But Irish voters ignore this logic and vote in their masses. Turnout has averaged more than 70pc at Dail elections. Why do we behave in this seemingly irrational manner? Is it because we believe that it is only through voting that we can engineer political change?

I hate to burst anyone's bubble, but revolutions are rarely caused by voting. They are more likely to be the product of actions outside the ballot box, when people realise elections are not the best means of bringing about radical reform.

One of the problems with lauding high levels of engagement with elections is that it lets people off the hook. It lets citizens off.

When people vote for "change they can believe in", such as those supporting Barack Obama in the US in 2008, casting a ballot is the extent of their civic duty.

Voting doesn't make you a good citizen. It is probably the least effort you can do for society. But the fallacy that high turnout is good allows citizens to forgo their duties. Their participation ends at the polling station as they wait for the elected to transform society for them, rather than engage in civic duties which could bring about real change.

Likewise, high turnout lets politicians off the hook. Voting endorses the political system. It perpetuates the myth that elections are an adequate check on the power of the government, and it also justifies the government's actions.

Ever wonder why dictators want to ensure 100pc support for their candidacy at elections with 100pc turnout? It allows them to validate their rule and their tyranny.

The last thing dictators want is mass abstention at an election. This could be seen as a rejection of their reign, one which could even trigger a revolution. This is why non-voting should be seen as an act of expression, in the same manner as voting - and why those who are disillusioned with the political system might wish to consider non-voting over voting for an apparent alternative.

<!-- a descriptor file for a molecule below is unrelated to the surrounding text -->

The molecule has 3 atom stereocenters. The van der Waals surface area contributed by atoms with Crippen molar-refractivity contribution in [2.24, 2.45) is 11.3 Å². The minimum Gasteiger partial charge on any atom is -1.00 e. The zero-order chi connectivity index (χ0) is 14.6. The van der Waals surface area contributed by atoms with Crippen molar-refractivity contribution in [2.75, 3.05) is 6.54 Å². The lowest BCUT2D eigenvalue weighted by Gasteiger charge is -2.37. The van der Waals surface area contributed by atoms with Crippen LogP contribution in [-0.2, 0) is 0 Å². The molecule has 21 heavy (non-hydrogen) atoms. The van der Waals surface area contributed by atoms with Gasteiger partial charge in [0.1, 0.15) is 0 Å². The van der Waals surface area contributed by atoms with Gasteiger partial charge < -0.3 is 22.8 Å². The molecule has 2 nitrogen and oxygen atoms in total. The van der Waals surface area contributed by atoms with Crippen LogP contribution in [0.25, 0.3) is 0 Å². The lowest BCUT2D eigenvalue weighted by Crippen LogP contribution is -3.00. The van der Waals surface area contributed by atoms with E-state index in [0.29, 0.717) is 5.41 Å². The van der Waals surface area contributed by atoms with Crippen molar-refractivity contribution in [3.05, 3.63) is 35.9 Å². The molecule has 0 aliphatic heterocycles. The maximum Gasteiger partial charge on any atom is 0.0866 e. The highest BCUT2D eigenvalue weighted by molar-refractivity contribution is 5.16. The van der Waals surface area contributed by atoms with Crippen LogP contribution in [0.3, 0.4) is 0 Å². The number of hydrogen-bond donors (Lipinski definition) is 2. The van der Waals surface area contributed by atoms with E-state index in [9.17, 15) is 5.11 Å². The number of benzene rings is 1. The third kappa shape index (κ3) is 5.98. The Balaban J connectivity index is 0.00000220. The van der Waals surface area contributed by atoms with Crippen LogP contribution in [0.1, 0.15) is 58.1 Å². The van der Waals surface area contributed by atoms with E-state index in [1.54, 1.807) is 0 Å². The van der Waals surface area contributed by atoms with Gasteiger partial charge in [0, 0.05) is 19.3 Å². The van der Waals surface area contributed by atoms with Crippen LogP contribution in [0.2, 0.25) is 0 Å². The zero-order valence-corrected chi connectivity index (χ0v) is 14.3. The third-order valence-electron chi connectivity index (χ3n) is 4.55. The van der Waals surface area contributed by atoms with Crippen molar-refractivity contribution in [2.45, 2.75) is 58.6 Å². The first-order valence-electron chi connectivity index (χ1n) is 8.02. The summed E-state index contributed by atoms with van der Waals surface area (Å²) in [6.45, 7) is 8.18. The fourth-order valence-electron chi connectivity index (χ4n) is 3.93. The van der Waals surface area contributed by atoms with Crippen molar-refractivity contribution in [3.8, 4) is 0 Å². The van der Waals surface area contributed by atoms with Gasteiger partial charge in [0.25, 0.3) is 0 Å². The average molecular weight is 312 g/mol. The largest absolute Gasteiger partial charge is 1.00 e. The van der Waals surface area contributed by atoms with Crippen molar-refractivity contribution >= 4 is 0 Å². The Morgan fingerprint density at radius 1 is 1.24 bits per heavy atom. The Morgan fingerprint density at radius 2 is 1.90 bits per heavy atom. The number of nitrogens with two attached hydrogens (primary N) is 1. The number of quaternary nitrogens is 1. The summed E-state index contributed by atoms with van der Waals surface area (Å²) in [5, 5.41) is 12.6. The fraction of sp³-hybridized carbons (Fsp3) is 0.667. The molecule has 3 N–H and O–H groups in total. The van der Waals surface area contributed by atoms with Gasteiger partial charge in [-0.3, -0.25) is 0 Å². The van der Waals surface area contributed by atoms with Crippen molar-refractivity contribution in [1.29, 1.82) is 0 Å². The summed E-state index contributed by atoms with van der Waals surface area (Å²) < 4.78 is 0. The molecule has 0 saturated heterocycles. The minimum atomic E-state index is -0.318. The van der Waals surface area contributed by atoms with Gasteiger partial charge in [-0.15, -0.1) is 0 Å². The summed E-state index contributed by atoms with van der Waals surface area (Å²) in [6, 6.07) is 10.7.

Consider what happens when great crowds stop turning up to sporting events. The audience might moan about the quality of the fare, but it is only when they stop going through the turnstiles that the authorities react and propose change.

I am not saying you shouldn't vote. Just that people should be aware of what their vote is not achieving, and that it's not much of a civic act to choose between Tweedledum and Tweedledee.

Getting citizens involved in how their country is run is a good thing, but, just as going to a sporting event does little for one's waistline or the overall health of society, so too should you realise your one vote will not make a bit of difference to the political system or improve your quality of life.

In ancient Athens, the birthplace of democracy, there was a far greater sense of civic duty and responsibility because it operated on a radical system of sortition - offices were filled by a lottery of citizens, with everyone eligible to enter, and no-one could serve more than one term.

There was no sense of elections being a meaningless process to endorse the power of a ruling elite. Instead, elections were about people ruling themselves. This, after all, is what democracy literally means - rule by the people. And it worked. This is why, more than 2,000 years later, many still place Athenian democracy on a pedestal, an acme of aspiration.

Imagine if we had rule by sortition in Ireland. There would be no misplaced discussion about the legitimacy of turnout. There would be no bias in representation in favour of pale, stale males. There would be no expensive campaigns, no promises, no lies. Policies could be made based on merit rather than electoral consideration.

Of course, there is little chance of such change coming about while turnout remains relatively high, and while those disillusioned with the system unknowingly continue to endorse it by voting.

To vote or not to vote, should that be the question?

Dr Liam Weeks is a lecturer in the Department of Government and Politics at University College Cork